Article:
Monday, 3 March 2014

Rothera International Airport

A mid-season visit. The plane crashed on take-off last year and was repaired in situ before being flown out
ALCI Basler C-GEAI after repairs
BAS Twin Otter leaving northbound (no skis)
The view from the lab window
BAS Dash 7 landing
Borek Basler in Canadian colours
Borek Twin Otter
Perhaps a tad on the snowy side
ALCI Basler
AWI Basler
Ken Borek Twin Otter. The nose is stubbier than the BAS Twin Otters.
Two transiting Borek Baslers
Rothera is the hub for BAS air operations across western Antarctica. As such Twin Otter flights are regular, delivering or collecting people and kit and restocking fuel depots. With wheel-skis they can land on the solid runways and on snow. The Dash 7 also flies south to Ski Blu, landing on the blue-ice runway with wheels. Early and late in the season, and sometimes in between, many planes from other operators transit through Rothera. Stopping here allows them to take off their skis before the long haul to Punta Arenas in Chile. Planes with board-skis can land on the snow skiway just off base, change to wheel-skis, hop down to base and the change again to wheels.

Saturday, 1 March 2014

Fossil Bluff - the surroundings

Belemnite Fossil, fairly common in some areas
Frost-shattered rock. Fossil Bluff includes many glacial and periglacial featured that you're encouraged to imagine on geography field trips happening 10-20,000 years earlier in the Lake District.
The glacier feeding into Belemnite Valley. The aspect makes it asymmetrical, with greater loss from the north-facing side
Lots of Belemnites
A light dusting of snow near the cottage
Looking towards Pyramid (750m high, mostly scree). A horseshoe walk is possible around the corrie glacier
Lichen, other than a single skua this was the only other living thing we found (mould in the kitchen excluded)
Looking towards Pyramid
Looking over the base (hidden) towards Succession Cliffs
Bivalve fossils
Glacier, largely covered in debris from the slopes
The view from the veranda

The stunning surroundings around Fossil Bluff. It certainly lives up to
its name.

Fossil Bluff - base and planes

A transiting plane taking off from the skiway
Bluebell Cottage, Fossil Bluff.
Inside the cottage, water tank and sink. Warm water is from the kettle
Bunks, cooking and eating area
The radio area
Cooking and food area. There used to be an aga where the reflex stove now is
Remains of two muskegs - predecessors of skidoos but too heavy
Plane arriving for refuelling

Fossil Bluff is now a manned fuel depot about 200 miles south of Rothera. It was first occupied, including for several winters, as a base for geological fieldwork on Alexander Island and the Peninsula across the sound. Work for those staying (normally two or three people) is hourly weather obs for flying and refuelling planes passing through to or from further afield. The skiway is just some firm snow (unless it gets too warm, it has gone soft in summer some years), there are no vehicles to groom it.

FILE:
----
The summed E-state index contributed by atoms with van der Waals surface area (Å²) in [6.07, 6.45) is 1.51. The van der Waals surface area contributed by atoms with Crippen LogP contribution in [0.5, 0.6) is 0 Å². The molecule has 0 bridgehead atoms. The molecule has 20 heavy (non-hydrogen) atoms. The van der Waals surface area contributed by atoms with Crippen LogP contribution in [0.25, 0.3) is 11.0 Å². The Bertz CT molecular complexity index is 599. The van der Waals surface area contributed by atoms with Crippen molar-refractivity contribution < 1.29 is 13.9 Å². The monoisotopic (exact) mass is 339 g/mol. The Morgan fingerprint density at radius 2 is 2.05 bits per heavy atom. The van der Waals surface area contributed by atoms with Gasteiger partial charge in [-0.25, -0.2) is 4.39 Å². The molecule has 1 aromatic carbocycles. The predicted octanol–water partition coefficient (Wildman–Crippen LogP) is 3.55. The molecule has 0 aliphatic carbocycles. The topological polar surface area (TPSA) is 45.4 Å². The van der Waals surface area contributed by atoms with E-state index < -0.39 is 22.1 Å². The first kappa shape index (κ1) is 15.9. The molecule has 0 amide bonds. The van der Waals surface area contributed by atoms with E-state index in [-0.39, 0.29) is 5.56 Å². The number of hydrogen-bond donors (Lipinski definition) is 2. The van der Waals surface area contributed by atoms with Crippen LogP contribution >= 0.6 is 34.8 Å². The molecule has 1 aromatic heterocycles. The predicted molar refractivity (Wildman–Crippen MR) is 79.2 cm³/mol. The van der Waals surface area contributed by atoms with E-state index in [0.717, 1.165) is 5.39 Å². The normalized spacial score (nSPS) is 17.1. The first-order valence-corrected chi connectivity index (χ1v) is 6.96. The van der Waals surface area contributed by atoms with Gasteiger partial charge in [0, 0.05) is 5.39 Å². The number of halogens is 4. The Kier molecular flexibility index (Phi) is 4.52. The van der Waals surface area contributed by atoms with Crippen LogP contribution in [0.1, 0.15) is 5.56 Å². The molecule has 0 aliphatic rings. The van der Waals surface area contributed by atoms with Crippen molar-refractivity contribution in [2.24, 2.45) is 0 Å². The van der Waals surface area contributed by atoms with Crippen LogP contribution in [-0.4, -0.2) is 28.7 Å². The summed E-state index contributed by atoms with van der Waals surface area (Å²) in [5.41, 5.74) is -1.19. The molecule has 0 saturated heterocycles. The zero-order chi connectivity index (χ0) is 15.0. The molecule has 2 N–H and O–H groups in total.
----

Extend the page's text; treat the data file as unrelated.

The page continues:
Other than that there is some good walking and domestic cooking and cleaning jobs. There is a reflex stove that runs on the dregs from the barrels and a couple of primus stoves. Water is collected in gerry cans from the stream (a perhaps surprising thing to find at 71S)

Fossil Bluff - the flying

Fast ice, southern Marguerite Bay
The controls and dials from co-pilot seat
Alexander Island

Cargo for the fuel depot (up to weight limit for the plane)
The cottage
George VI Sound and Alexander Island
Glacier flowing into the ice sheet
Glacier going one way meets ice sheet going another
Chris co-piloting on the way north
Empty oil drums and a P-Bag (sleeping bag, mats, thermorests and sheepskins)
Jenny Island, as we approached Rothera
I finally got to fly off station, for a six day stay at Fossil Bluff mid season. The Twin Otters are fantastic pieces of kit, flying out from base to either manned fuel depots (Fossil Bluff and Sky Blu) or to unknown areas of snow where the pilots fly low to check out the area for crevasses and strasugi and, if happy, land.

On the way south I was co-pilot so flew the plane most of the way (except take-off, landing and a break for photos) while the pilot did the paperwork. The cargo was five oil drums, to maintain the depot for planes going further afield. On the way back I was a passenger, so more chance for photos. It also allowed me to check the ice conditions for my ocean glider (basically a remote controlled submarine) so I could send it further afield.

Adelie Penguins, Rothera

Ever-present and ever-amusing companions